The United States District Court for the Western District of Tennessee, Western Division had subject matter jurisdiction over Appellants' Title VII, § 1981, and § 1983 claims under 28 U.S.C § 1331 and 28U.S.C § 1441. The district court exercised supplemental jurisdiction over Appellants' THRA claim under 28U.S.C. §1367(c). This Court has jurisdiction under 28U.S.C.
The Court of Appeals reviews a district court's grant of summary judgment de novo.
O'Neill v. Kemper Insurance Comp., 497 F. 3d 578, 581 (6th Cir. 2007). Under Fed. R. Civ. P.
56(c): The judgment sought should be rendered if the pleadings, the discovery and disclosure materials on file, and any affidavits show that there is no genuine issue as to any material fact and that the movant is entitled to judgment as a matter of law.
An issue is "genuine . . . if the evidence is such that a reasonable jury could return a verdict for the nonmoving party." Anderson v. Liberty Lobby, 477 U.S. 242, 248 (1986). A fact is "material" if the dispute over it might affect the outcome of the lawsuit under the governing law. Id. In determining whether there are genuine issues of material fact, the evidence of the nonmovant is to be believed and all justifiable inferences are to be drawn in its favor. Id.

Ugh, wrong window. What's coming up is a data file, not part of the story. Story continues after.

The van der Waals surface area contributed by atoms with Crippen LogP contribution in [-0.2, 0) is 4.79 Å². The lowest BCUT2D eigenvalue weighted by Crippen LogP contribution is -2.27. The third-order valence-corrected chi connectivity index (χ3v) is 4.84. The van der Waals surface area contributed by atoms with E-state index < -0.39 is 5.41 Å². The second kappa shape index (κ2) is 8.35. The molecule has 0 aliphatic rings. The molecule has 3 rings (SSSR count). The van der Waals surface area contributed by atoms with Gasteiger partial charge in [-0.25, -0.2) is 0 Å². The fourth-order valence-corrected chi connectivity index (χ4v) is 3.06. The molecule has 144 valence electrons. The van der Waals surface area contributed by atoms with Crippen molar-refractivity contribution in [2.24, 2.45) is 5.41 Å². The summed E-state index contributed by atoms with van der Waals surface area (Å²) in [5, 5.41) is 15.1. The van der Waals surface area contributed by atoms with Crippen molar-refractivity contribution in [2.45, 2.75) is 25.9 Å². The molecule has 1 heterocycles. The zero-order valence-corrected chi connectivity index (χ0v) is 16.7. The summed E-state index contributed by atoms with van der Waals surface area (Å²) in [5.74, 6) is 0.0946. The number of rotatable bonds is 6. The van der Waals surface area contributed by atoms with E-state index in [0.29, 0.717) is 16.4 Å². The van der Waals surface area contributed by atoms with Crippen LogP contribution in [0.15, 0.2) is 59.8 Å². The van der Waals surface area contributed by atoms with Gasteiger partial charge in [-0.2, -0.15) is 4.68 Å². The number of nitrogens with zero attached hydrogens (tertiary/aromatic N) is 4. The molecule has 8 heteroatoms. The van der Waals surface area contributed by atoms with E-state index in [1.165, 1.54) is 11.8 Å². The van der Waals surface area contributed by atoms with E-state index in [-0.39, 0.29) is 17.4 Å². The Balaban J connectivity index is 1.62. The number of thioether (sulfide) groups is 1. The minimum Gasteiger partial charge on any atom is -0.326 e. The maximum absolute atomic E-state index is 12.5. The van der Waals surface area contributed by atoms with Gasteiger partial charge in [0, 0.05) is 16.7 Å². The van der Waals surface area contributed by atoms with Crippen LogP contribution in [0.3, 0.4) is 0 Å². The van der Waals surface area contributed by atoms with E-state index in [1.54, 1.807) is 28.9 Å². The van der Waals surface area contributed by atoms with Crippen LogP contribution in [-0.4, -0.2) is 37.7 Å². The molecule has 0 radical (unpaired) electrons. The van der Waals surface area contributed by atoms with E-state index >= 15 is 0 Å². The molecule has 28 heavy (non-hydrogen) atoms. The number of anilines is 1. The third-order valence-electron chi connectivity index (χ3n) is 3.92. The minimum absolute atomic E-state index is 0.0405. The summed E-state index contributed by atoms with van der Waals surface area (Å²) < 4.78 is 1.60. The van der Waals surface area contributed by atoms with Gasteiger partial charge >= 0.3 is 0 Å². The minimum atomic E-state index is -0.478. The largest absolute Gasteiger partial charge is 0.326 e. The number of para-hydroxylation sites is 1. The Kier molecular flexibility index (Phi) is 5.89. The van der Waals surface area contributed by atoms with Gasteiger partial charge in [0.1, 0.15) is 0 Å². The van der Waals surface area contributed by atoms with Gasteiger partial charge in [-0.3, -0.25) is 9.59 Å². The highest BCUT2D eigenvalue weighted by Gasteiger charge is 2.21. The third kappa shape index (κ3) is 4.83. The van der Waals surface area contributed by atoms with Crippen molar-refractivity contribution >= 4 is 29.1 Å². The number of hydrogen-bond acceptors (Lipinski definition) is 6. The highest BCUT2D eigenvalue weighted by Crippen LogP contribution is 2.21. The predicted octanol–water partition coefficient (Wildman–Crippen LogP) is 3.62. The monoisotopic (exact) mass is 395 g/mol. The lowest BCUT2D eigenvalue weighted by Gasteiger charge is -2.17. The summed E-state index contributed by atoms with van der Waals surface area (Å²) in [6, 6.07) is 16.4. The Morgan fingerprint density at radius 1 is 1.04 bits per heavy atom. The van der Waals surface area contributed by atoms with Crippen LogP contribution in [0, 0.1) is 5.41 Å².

The district court correctly held that this case turns on the narrow legal issue of whether Title VII, 42U.S.C. §2000e, applies to the employment action taken by the City, specifically its decision not to enforce a promotion process that would adversely impact a minority group.1 Title VII prohibits employment practices that are "fair in form but discriminatory in operation." Griggs v. Duke Power Co., 401 U.S. 424, 431 (1971). Two theories are available to a plaintiff to prove a case of unlawful employment discrimination: disparate treatment and disparate impact. Dunlap v. TVA, 519 F.3d 626, 630 (6th Cir. 2008); Chrisner v. Complete Auto Transit, Inc., 645 F.2d 1251, 1257 (6th Cir. 1981). Appellants contend that, because the City did not first prove that the promotion exam resulted in unlawful disparate impact before "preemptively" cancelling the promotional process, it intentionally discriminated against them on the basis of gender and race.
Disparate impact The disparate impact theory requires a plaintiff to demonstrate that a facially neutral employment practice falls more harshly on one group than another, and that the practice is not justified by business necessity. Rowe v. Cleveland Pneumatic Co., 690 F.2d 88, 92 (6th Cir.